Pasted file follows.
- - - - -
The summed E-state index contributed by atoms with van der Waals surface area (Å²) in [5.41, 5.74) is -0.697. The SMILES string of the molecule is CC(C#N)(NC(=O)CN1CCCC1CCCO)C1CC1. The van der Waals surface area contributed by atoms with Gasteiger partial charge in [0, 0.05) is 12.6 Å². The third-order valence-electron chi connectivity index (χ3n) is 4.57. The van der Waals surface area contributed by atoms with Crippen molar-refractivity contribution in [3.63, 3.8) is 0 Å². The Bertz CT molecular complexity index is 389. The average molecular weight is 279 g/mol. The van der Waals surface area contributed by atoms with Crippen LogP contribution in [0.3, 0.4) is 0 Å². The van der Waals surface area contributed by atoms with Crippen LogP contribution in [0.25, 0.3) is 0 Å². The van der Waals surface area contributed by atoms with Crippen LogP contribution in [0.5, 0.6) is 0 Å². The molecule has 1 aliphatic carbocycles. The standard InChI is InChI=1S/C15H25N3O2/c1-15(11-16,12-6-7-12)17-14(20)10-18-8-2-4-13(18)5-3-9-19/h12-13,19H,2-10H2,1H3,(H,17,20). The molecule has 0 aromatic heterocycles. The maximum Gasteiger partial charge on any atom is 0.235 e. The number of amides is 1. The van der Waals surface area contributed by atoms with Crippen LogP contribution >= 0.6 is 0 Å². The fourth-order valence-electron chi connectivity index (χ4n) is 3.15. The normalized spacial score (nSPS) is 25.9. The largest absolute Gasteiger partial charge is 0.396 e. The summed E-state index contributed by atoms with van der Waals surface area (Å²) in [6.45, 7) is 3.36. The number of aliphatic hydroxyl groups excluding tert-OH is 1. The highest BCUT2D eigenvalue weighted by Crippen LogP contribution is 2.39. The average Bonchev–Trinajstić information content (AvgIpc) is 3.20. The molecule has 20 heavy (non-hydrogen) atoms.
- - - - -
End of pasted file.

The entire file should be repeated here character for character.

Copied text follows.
The summed E-state index contributed by atoms with van der Waals surface area (Å²) in [5.41, 5.74) is -0.697. The SMILES string of the molecule is CC(C#N)(NC(=O)CN1CCCC1CCCO)C1CC1. The van der Waals surface area contributed by atoms with Gasteiger partial charge in [0, 0.05) is 12.6 Å². The third-order valence-electron chi connectivity index (χ3n) is 4.57. The van der Waals surface area contributed by atoms with Crippen molar-refractivity contribution in [3.63, 3.8) is 0 Å². The Bertz CT molecular complexity index is 389. The average molecular weight is 279 g/mol. The van der Waals surface area contributed by atoms with Crippen LogP contribution in [0.3, 0.4) is 0 Å². The van der Waals surface area contributed by atoms with Crippen LogP contribution in [0.25, 0.3) is 0 Å². The van der Waals surface area contributed by atoms with Crippen LogP contribution in [0.5, 0.6) is 0 Å². The molecule has 1 aliphatic carbocycles. The standard InChI is InChI=1S/C15H25N3O2/c1-15(11-16,12-6-7-12)17-14(20)10-18-8-2-4-13(18)5-3-9-19/h12-13,19H,2-10H2,1H3,(H,17,20). The molecule has 0 aromatic heterocycles. The maximum Gasteiger partial charge on any atom is 0.235 e. The number of amides is 1. The van der Waals surface area contributed by atoms with Crippen LogP contribution >= 0.6 is 0 Å². The fourth-order valence-electron chi connectivity index (χ4n) is 3.15. The normalized spacial score (nSPS) is 25.9. The largest absolute Gasteiger partial charge is 0.396 e. The summed E-state index contributed by atoms with van der Waals surface area (Å²) in [6.45, 7) is 3.36. The number of aliphatic hydroxyl groups excluding tert-OH is 1. The highest BCUT2D eigenvalue weighted by Crippen LogP contribution is 2.39. The average Bonchev–Trinajstić information content (AvgIpc) is 3.20. The molecule has 20 heavy (non-hydrogen) atoms.